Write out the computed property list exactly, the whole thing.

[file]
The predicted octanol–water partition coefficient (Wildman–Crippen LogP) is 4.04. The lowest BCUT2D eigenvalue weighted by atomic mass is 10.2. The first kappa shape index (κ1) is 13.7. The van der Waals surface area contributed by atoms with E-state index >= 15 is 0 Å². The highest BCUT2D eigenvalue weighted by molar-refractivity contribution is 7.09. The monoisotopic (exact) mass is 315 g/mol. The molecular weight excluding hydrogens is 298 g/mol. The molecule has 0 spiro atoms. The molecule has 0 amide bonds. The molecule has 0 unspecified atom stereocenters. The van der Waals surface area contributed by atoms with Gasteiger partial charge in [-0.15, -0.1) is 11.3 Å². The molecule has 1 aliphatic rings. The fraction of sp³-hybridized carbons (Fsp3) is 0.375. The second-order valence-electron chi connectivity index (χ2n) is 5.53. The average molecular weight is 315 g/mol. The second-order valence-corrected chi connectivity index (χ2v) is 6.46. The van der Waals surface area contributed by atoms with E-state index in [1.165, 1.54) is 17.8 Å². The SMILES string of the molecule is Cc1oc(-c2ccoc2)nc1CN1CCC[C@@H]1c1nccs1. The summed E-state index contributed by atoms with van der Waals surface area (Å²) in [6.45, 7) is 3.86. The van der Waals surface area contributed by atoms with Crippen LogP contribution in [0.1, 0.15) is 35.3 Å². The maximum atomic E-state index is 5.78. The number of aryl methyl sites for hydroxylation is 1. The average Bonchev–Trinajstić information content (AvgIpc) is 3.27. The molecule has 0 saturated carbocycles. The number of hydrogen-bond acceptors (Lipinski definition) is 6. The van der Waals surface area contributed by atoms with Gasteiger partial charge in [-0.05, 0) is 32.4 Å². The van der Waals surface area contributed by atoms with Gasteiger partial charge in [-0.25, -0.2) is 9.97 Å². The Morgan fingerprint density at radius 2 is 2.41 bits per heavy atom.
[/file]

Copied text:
The predicted octanol–water partition coefficient (Wildman–Crippen LogP) is 4.04. The lowest BCUT2D eigenvalue weighted by atomic mass is 10.2. The first kappa shape index (κ1) is 13.7. The van der Waals surface area contributed by atoms with E-state index >= 15 is 0 Å². The highest BCUT2D eigenvalue weighted by molar-refractivity contribution is 7.09. The monoisotopic (exact) mass is 315 g/mol. The molecular weight excluding hydrogens is 298 g/mol. The molecule has 0 spiro atoms. The molecule has 0 amide bonds. The molecule has 0 unspecified atom stereocenters. The van der Waals surface area contributed by atoms with Gasteiger partial charge in [-0.15, -0.1) is 11.3 Å². The molecule has 1 aliphatic rings. The fraction of sp³-hybridized carbons (Fsp3) is 0.375. The second-order valence-electron chi connectivity index (χ2n) is 5.53. The average molecular weight is 315 g/mol. The second-order valence-corrected chi connectivity index (χ2v) is 6.46. The van der Waals surface area contributed by atoms with E-state index in [1.165, 1.54) is 17.8 Å². The SMILES string of the molecule is Cc1oc(-c2ccoc2)nc1CN1CCC[C@@H]1c1nccs1. The summed E-state index contributed by atoms with van der Waals surface area (Å²) in [6.45, 7) is 3.86. The van der Waals surface area contributed by atoms with Crippen LogP contribution in [0.1, 0.15) is 35.3 Å². The maximum atomic E-state index is 5.78. The number of aryl methyl sites for hydroxylation is 1. The average Bonchev–Trinajstić information content (AvgIpc) is 3.27. The molecule has 0 saturated carbocycles. The number of hydrogen-bond acceptors (Lipinski definition) is 6. The van der Waals surface area contributed by atoms with Gasteiger partial charge in [-0.05, 0) is 32.4 Å². The van der Waals surface area contributed by atoms with Gasteiger partial charge in [-0.25, -0.2) is 9.97 Å². The Morgan fingerprint density at radius 2 is 2.41 bits per heavy atom.